Dogwood branches on the lower half of the crown grow horizontally, those in the upper half are more upright. In time, this can lend a strikingly horizontal impact to the landscape, particularly if some branches are thinned to open up the crown. Lower branches left on the trunk will droop to the ground, creating a wonderful landscape feature.
Dogwood is not suited for parking lot planting but can be grown in a wide street median, if provided with less than full-day sun and irrigation.
Dogwood is a standard tree in many gardens where it is used by the patio for light shade, in the shrub border to add spring and fall color or as a specimen in the lawn or groundcover bed. It can be grown in sun or shade but shaded trees will be less dense, grow more quickly and taller, have poor fall color, and less flowers. Trees prefer part shade (preferably in the afternoon) in the southern end of its range. Many nurseries grow the trees in full sun, but they are irrigated regularly.
Flowering Dogwood prefers a deep, rich, well-drained, sandy or clay soil and has a moderately long life. It is not recommended in the New Orleans area and other heavy, wet soils unless it is grown on a raised bed to keep roots on the dry side. The roots will rot in soils without adequate drainage.
Eastern Redbud is a moderate to rapid-grower when young, reaching a height of 20 to 30 feet. Thirty-year-old specimens are rare but they can reach 35 feet in height, forming a rounded vase. Trees of this size are often found on moist sites. The splendid purple-pink flowers appear all over the tree in spring, just before the leaves emerge. Eastern Redbud has an irregular growth habit when young but forms a graceful flat-topped vase-shape as it gets older.
Scientific name: Cercis canadensis
Common name(s): Eastern Redbud
USDA hardiness zones: 4B through 9A
Origin: native to North America
Are your evergreens looking yellow or brown? This might be why…
Extreme temperature changes over short periods of time during winter months can leave evergreen trees looking a little yellow and sad. There are a number of different reasons an evergreen tree might be turning yellow/brown and/or dropping needles this time of year. Sometimes it’s perfectly healthy, other times it’s not. How do you tell the difference, and what should you do? Here’s a few tips:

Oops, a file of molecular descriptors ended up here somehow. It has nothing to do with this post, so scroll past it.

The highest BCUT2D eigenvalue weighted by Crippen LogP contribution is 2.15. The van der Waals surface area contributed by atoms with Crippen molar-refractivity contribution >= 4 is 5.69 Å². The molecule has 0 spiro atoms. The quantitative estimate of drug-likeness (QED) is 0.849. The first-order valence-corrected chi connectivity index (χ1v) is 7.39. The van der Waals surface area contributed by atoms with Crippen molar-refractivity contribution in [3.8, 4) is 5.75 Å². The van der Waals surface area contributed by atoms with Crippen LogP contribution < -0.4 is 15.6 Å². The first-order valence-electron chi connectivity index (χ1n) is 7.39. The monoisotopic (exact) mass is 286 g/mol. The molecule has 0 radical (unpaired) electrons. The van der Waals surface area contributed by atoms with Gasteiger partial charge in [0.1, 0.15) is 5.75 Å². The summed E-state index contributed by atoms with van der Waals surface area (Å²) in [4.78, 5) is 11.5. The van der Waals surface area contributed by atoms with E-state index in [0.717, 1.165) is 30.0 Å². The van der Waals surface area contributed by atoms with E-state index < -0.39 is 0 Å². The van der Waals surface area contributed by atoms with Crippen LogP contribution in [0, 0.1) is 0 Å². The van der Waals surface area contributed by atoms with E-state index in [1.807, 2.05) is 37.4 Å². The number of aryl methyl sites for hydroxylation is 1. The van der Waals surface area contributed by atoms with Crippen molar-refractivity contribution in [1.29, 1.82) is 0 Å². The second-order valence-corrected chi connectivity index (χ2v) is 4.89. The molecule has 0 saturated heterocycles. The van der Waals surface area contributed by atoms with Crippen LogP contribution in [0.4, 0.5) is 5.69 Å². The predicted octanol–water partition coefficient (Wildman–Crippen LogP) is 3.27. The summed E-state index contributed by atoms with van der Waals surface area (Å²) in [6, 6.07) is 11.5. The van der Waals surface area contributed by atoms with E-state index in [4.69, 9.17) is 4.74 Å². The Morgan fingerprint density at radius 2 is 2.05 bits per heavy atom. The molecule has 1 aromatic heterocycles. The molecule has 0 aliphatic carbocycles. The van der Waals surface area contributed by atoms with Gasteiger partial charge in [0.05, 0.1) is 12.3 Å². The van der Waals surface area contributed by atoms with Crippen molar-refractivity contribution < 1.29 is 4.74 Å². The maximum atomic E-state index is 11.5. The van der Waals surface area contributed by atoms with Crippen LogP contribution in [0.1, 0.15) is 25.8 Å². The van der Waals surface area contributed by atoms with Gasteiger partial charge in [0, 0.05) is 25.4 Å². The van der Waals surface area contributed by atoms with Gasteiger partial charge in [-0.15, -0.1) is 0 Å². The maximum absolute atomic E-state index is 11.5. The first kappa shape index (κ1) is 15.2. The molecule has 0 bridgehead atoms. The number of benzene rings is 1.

Needle Cast: If your conifer (pine, spruce, fir, or juniper) is dropping needles, it may be a perfectly normal and healthy occurrence. If the needles that are dropping are only on the interior part of the tree while the needles toward the ends of the branches are still flexible, green, and firmly attached, then your tree is going through a process called “needle cast.” This process is kind of like deciduous trees casting off their leaves every fall – the needles deepest inside the tree no longer receive much in the way of sunlight as they are shaded by the newer exterior needles, so the tree drops them. This is totally normal and you should not be alarmed.
Sun Scald: If the needles on one side of the tree are showing yellow or brown coloration, but the other side of the tree still looks healthy, it could be suffering from sun scald. The exceptionally dry winter air combined with low soil moisture and intense sun causes the needles to dry out. The damage is often only present on the most exposed parts of the tree where prevailing winds or southern sun can have the greatest impact. Often, only the tip of the needle will be discolored while the base of the needle remains green.
Some of this damage may be inevitable, depending on the location of the tree, but it can be mitigated by good winter watering. For particularly sensitive evergreens like boxwoods, arborvitae, and oriental spruce, to name a few, a permeable fabric like burlap can be used to wrap the plants, providing a little extra protection. Trees can also be treated with Wilt-Pruf, a product designed to give evergreen plants an added layer of protection on their needles and leaves. Generally, this type of damage is only short-term. Only in extreme cases do we start to worry about the overall health of the tree.